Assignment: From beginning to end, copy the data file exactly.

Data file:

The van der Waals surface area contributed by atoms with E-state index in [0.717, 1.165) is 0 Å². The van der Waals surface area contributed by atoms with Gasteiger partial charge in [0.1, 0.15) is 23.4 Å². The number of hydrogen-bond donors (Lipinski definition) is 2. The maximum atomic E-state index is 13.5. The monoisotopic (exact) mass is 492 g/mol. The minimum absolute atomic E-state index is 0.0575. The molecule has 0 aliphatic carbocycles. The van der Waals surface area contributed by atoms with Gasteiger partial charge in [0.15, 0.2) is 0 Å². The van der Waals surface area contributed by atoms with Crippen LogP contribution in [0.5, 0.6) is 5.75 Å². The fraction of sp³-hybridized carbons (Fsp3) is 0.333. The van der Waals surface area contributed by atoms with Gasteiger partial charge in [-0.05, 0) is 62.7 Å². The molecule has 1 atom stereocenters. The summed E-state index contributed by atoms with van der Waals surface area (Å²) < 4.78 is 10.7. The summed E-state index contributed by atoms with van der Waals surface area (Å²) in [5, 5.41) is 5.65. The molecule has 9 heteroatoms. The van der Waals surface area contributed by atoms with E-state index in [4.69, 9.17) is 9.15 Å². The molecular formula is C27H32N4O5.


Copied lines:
The van der Waals surface area contributed by atoms with E-state index in [0.717, 1.165) is 0 Å². The van der Waals surface area contributed by atoms with Gasteiger partial charge in [0.1, 0.15) is 23.4 Å². The number of hydrogen-bond donors (Lipinski definition) is 2. The maximum atomic E-state index is 13.5. The monoisotopic (exact) mass is 492 g/mol. The minimum absolute atomic E-state index is 0.0575. The molecule has 0 aliphatic carbocycles. The van der Waals surface area contributed by atoms with Gasteiger partial charge in [0.15, 0.2) is 0 Å². The van der Waals surface area contributed by atoms with Crippen LogP contribution in [0.5, 0.6) is 5.75 Å². The fraction of sp³-hybridized carbons (Fsp3) is 0.333. The van der Waals surface area contributed by atoms with Gasteiger partial charge in [-0.05, 0) is 62.7 Å². The molecule has 1 atom stereocenters. The summed E-state index contributed by atoms with van der Waals surface area (Å²) < 4.78 is 10.7. The summed E-state index contributed by atoms with van der Waals surface area (Å²) in [5, 5.41) is 5.65. The molecule has 9 heteroatoms. The van der Waals surface area contributed by atoms with E-state index in [4.69, 9.17) is 9.15 Å². The molecular formula is C27H32N4O5.